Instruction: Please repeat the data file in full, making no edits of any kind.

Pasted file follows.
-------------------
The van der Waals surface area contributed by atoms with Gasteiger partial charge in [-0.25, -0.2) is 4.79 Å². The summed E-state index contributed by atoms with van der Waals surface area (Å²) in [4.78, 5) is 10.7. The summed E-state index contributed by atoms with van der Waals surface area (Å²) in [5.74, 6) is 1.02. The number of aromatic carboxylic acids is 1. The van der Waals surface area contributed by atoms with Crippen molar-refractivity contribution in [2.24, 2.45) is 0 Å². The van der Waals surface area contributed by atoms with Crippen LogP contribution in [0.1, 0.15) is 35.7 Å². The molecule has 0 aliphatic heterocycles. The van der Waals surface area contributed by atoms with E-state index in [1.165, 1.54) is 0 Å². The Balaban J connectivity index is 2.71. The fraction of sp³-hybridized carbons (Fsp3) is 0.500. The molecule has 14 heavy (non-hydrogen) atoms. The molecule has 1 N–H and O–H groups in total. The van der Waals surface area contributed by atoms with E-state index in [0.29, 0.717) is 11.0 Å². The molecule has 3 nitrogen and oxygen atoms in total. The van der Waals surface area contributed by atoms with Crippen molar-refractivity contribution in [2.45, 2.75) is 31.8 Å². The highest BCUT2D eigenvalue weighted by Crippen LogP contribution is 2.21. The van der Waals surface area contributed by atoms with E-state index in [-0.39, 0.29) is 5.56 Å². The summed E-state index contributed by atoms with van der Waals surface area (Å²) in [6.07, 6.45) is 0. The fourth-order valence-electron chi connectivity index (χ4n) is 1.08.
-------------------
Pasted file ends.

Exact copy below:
The van der Waals surface area contributed by atoms with Gasteiger partial charge in [-0.25, -0.2) is 4.79 Å². The summed E-state index contributed by atoms with van der Waals surface area (Å²) in [4.78, 5) is 10.7. The summed E-state index contributed by atoms with van der Waals surface area (Å²) in [5.74, 6) is 1.02. The number of aromatic carboxylic acids is 1. The van der Waals surface area contributed by atoms with Crippen molar-refractivity contribution in [2.24, 2.45) is 0 Å². The van der Waals surface area contributed by atoms with Crippen LogP contribution in [0.1, 0.15) is 35.7 Å². The molecule has 0 aliphatic heterocycles. The van der Waals surface area contributed by atoms with E-state index in [1.165, 1.54) is 0 Å². The Balaban J connectivity index is 2.71. The fraction of sp³-hybridized carbons (Fsp3) is 0.500. The molecule has 14 heavy (non-hydrogen) atoms. The molecule has 1 N–H and O–H groups in total. The van der Waals surface area contributed by atoms with E-state index in [0.29, 0.717) is 11.0 Å². The molecule has 3 nitrogen and oxygen atoms in total. The van der Waals surface area contributed by atoms with Crippen molar-refractivity contribution in [2.45, 2.75) is 31.8 Å². The highest BCUT2D eigenvalue weighted by Crippen LogP contribution is 2.21. The van der Waals surface area contributed by atoms with E-state index in [-0.39, 0.29) is 5.56 Å². The summed E-state index contributed by atoms with van der Waals surface area (Å²) in [6.07, 6.45) is 0. The fourth-order valence-electron chi connectivity index (χ4n) is 1.08.